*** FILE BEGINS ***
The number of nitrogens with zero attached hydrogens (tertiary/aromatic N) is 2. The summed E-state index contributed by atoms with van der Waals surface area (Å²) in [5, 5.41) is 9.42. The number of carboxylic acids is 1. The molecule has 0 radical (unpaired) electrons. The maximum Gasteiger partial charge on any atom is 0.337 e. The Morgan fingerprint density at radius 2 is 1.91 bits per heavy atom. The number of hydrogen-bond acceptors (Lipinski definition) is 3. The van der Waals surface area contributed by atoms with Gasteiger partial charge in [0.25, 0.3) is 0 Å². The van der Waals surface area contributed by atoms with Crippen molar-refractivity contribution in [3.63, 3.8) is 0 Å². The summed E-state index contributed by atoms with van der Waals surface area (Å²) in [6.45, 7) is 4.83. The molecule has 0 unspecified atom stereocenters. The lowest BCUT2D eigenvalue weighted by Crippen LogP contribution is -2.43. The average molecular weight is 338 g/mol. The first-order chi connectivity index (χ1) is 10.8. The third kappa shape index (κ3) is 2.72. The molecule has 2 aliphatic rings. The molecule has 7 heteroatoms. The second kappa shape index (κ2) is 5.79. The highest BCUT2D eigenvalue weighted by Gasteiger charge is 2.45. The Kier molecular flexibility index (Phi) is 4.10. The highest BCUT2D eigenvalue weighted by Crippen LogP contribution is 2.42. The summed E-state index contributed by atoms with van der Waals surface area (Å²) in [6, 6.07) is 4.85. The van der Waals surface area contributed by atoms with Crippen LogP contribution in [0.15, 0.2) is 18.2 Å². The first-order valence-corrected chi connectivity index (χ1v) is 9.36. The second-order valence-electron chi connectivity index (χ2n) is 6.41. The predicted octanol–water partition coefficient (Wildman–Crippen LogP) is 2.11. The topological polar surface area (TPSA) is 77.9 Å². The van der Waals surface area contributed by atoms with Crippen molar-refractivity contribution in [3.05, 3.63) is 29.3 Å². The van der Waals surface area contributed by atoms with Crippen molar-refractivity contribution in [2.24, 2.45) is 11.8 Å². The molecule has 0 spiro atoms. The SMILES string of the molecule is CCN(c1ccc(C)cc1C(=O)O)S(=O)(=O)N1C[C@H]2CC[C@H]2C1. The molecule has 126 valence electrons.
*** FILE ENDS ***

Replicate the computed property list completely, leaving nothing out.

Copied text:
The number of nitrogens with zero attached hydrogens (tertiary/aromatic N) is 2. The summed E-state index contributed by atoms with van der Waals surface area (Å²) in [5, 5.41) is 9.42. The number of carboxylic acids is 1. The molecule has 0 radical (unpaired) electrons. The maximum Gasteiger partial charge on any atom is 0.337 e. The Morgan fingerprint density at radius 2 is 1.91 bits per heavy atom. The number of hydrogen-bond acceptors (Lipinski definition) is 3. The van der Waals surface area contributed by atoms with Gasteiger partial charge in [0.25, 0.3) is 0 Å². The van der Waals surface area contributed by atoms with Crippen molar-refractivity contribution in [3.63, 3.8) is 0 Å². The summed E-state index contributed by atoms with van der Waals surface area (Å²) in [6.45, 7) is 4.83. The molecule has 0 unspecified atom stereocenters. The lowest BCUT2D eigenvalue weighted by Crippen LogP contribution is -2.43. The average molecular weight is 338 g/mol. The first-order chi connectivity index (χ1) is 10.8. The third kappa shape index (κ3) is 2.72. The molecule has 2 aliphatic rings. The molecule has 7 heteroatoms. The second kappa shape index (κ2) is 5.79. The highest BCUT2D eigenvalue weighted by Gasteiger charge is 2.45. The Kier molecular flexibility index (Phi) is 4.10. The highest BCUT2D eigenvalue weighted by Crippen LogP contribution is 2.42. The summed E-state index contributed by atoms with van der Waals surface area (Å²) in [6, 6.07) is 4.85. The van der Waals surface area contributed by atoms with Crippen LogP contribution in [0.15, 0.2) is 18.2 Å². The first-order valence-corrected chi connectivity index (χ1v) is 9.36. The second-order valence-electron chi connectivity index (χ2n) is 6.41. The predicted octanol–water partition coefficient (Wildman–Crippen LogP) is 2.11. The topological polar surface area (TPSA) is 77.9 Å². The van der Waals surface area contributed by atoms with Crippen molar-refractivity contribution in [3.05, 3.63) is 29.3 Å². The van der Waals surface area contributed by atoms with Crippen molar-refractivity contribution in [2.24, 2.45) is 11.8 Å². The molecule has 0 spiro atoms. The SMILES string of the molecule is CCN(c1ccc(C)cc1C(=O)O)S(=O)(=O)N1C[C@H]2CC[C@H]2C1. The molecule has 126 valence electrons.